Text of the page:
Some of the most exciting fashion content out there is happening on fashion ecommerce sites. It’s ironic that magazines, which should have the strongest independent voice (because they supposedly aren’t limited to what they write about), sometimes feel so unadventurous in their ideas and copy delivery. And, of course, digital possibilities include exciting things like fashion films and television-quality video, and real-time content like blogging from the front row. Plus, many fashion brands have embraced other forms of connecting with an audience like Vine, Twitter and Tumblr.

Mobile is a massive opportunity for fashion brands. Something like 72million people own smartphones and increasingly, use them to engage and participate online and in social media.  Mobile sites are still often quite functional – in the way websites perhaps used to be. The goal should be to create an inspiring and handy fashion mobile destination. Mobile sites can offer that offers coupons and competitions and other membership bonuses to encourage a community. One of my favorite mobile fashion experiences, Go Try It on, gives me the experience of  shopping with friends on a Saturday afternoon.

Bringing in external bloggers has been another popular way to extend a community. This can be great but shouldn’t be done just to hijack user figures. Fashion brands shouldn’t be afraid to use their own resources and experts – buyers, stylists, even patternmakers – to create content and conversations that really engage with the customer base. Chanel recently made a video about the design history and process of their iconic jacket. If I am going to spend $800 on a jacket, I want to know how it is made! Fashion has become so democratized that fashion houses must be very careful to understand their customer. Sure, the luxury shopper could be the bored wife of a Russian oligarch, but she or he could also be someone who really loves fashion and has worked damn hard to buy that jacket. It shows to respect to the customer to acknowledge that they’ve chosen to spend their cash on your brand out of many others. I think digital allows you to do that more effectively than anything else. OfaKind has made this the whole ethos of their site and take the designer ‘behind-the-scenes’ experience a step further. The Fancy and AHALife also have created inspiration destinations, which are (on the surface) secondly for commerce.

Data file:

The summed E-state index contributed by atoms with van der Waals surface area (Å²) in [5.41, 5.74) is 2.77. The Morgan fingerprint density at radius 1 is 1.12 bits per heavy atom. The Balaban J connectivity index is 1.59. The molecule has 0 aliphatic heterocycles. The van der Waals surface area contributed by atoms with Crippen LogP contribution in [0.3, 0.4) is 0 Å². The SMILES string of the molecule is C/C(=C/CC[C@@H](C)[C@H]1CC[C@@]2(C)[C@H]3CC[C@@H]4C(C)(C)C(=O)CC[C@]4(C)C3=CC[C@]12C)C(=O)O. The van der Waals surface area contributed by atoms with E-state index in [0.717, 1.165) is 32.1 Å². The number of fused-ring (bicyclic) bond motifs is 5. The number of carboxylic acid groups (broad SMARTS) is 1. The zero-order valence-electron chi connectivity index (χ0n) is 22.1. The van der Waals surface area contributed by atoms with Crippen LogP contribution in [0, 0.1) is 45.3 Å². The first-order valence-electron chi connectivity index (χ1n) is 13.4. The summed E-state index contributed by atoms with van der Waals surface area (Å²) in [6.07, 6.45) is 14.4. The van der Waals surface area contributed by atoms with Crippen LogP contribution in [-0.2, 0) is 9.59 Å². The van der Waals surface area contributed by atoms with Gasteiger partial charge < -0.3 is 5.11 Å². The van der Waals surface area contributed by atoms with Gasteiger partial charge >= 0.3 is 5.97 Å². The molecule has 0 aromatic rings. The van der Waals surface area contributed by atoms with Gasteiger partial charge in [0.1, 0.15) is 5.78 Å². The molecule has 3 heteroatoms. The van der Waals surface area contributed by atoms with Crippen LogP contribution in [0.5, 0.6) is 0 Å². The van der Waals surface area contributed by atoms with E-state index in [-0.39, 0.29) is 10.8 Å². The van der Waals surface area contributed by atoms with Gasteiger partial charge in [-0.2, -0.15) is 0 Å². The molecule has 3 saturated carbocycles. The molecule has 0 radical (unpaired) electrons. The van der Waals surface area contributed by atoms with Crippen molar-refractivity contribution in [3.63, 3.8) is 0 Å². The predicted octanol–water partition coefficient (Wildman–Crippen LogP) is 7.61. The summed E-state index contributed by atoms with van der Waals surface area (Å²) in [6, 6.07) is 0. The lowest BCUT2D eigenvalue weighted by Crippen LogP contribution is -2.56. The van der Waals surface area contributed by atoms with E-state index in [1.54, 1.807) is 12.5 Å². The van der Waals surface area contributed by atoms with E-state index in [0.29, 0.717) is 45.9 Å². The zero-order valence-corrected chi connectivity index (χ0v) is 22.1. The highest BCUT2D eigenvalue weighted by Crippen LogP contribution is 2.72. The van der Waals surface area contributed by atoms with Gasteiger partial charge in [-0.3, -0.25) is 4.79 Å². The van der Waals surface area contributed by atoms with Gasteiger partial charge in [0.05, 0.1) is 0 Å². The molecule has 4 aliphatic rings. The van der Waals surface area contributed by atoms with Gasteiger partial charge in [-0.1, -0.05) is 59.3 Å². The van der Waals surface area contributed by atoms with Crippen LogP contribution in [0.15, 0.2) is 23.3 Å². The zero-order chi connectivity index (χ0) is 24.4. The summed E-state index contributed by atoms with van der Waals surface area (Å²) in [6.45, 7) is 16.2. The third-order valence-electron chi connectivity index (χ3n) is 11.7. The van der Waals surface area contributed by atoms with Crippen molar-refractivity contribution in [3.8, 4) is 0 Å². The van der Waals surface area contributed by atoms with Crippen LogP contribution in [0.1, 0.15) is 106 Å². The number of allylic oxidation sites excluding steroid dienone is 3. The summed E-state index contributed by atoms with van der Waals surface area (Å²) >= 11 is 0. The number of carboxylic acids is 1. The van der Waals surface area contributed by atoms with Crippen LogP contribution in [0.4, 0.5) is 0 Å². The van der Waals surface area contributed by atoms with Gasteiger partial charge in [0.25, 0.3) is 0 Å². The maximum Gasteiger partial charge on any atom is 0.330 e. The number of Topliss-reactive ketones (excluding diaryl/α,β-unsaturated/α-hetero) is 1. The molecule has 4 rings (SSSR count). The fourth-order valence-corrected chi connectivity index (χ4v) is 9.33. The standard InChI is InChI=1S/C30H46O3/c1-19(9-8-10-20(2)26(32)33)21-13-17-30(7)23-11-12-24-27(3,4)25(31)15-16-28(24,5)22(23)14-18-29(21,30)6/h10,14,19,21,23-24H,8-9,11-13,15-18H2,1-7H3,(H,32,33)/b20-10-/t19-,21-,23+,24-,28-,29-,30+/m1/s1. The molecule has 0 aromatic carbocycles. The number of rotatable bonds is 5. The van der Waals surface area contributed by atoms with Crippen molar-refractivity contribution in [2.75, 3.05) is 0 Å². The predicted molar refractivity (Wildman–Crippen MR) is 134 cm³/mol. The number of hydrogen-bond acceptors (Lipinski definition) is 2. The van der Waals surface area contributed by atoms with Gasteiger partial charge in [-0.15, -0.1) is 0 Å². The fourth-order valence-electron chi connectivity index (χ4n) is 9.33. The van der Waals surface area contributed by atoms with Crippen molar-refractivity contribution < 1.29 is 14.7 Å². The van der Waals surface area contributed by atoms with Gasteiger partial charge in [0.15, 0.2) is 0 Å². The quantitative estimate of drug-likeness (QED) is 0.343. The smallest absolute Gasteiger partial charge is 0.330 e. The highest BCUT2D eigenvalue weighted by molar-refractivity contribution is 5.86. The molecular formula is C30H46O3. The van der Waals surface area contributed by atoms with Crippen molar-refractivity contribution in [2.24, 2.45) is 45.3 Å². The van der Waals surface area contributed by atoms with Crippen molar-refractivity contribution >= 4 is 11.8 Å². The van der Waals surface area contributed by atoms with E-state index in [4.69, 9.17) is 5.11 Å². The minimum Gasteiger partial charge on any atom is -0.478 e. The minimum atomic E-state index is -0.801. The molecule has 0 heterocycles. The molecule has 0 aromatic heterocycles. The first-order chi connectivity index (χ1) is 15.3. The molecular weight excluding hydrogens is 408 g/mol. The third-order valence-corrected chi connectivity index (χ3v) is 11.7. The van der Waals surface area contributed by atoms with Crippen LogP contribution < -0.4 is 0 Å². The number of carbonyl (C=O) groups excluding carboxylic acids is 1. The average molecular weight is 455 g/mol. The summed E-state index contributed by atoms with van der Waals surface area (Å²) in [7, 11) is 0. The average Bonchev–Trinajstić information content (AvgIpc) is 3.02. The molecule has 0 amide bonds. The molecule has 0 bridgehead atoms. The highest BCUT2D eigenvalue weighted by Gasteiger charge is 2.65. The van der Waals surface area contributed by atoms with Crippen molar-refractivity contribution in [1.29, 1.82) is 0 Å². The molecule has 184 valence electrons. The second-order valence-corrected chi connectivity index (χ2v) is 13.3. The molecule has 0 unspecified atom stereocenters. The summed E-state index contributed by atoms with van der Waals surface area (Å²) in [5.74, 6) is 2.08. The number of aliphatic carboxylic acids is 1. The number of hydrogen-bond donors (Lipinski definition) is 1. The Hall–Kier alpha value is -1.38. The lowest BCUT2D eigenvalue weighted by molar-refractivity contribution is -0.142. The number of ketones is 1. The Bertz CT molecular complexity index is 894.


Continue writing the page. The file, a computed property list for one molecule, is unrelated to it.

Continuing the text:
How does your approach differ when creating branded content vs editorial content?

In many ways, there are many similarities to the way I approach both. I think of the audience and follow the brief, and write something original and interesting within those guidelines. The scope for creativity depends less on the job and more on the person who has hired me (or the brand/publication they work for). I’ve had briefs for editorial content that have been much more prescribed than copywriting work I’ve done elsewhere.

Fashion brands shouldn’t be afraid to use their own resources and experts – buyers, stylists, even patternmakers – to create content and conversations that really engage with the customer base.

Obviously, you have to be much more concise and targeted with your brand message with content as you have to relay a message very quickly and effectively. There is often little time to build a story to a crescendo of a point or polemic, as you would in longer editorial work. And, of course, it is less about your ideas and more about delivering a message that has been created by a whole team of people.

I do think it’s imperative that online producers continue to be honest about if their content is branded or not. You don’t have to have an ‘advertorial’ stamp on the article or video, but don’t fool the reader (you won’t be able to for long). Sometimes the reader doesn’t care anyway – as with a Google Glass feature on Mashable. It’s still of interest and worth flicking around blogs and social media.

Who is doing it right and why?

Because of the quantity of fashion brands out there, companies need to offer something more than simple copy or video. They should become a ‘platform owner’ or destination in their own right, rather than just fishing for users on Twitter, Facebook etc, in the hope they’ll take a bite.

When I want to read about show reports from fashion week, I won’t automatically go to a fashion magazine or newspaper website. I’ll go to Net-a-Porter, for example, because I trust their brand and buyers will deliver an intelligent message that matches my needs/style.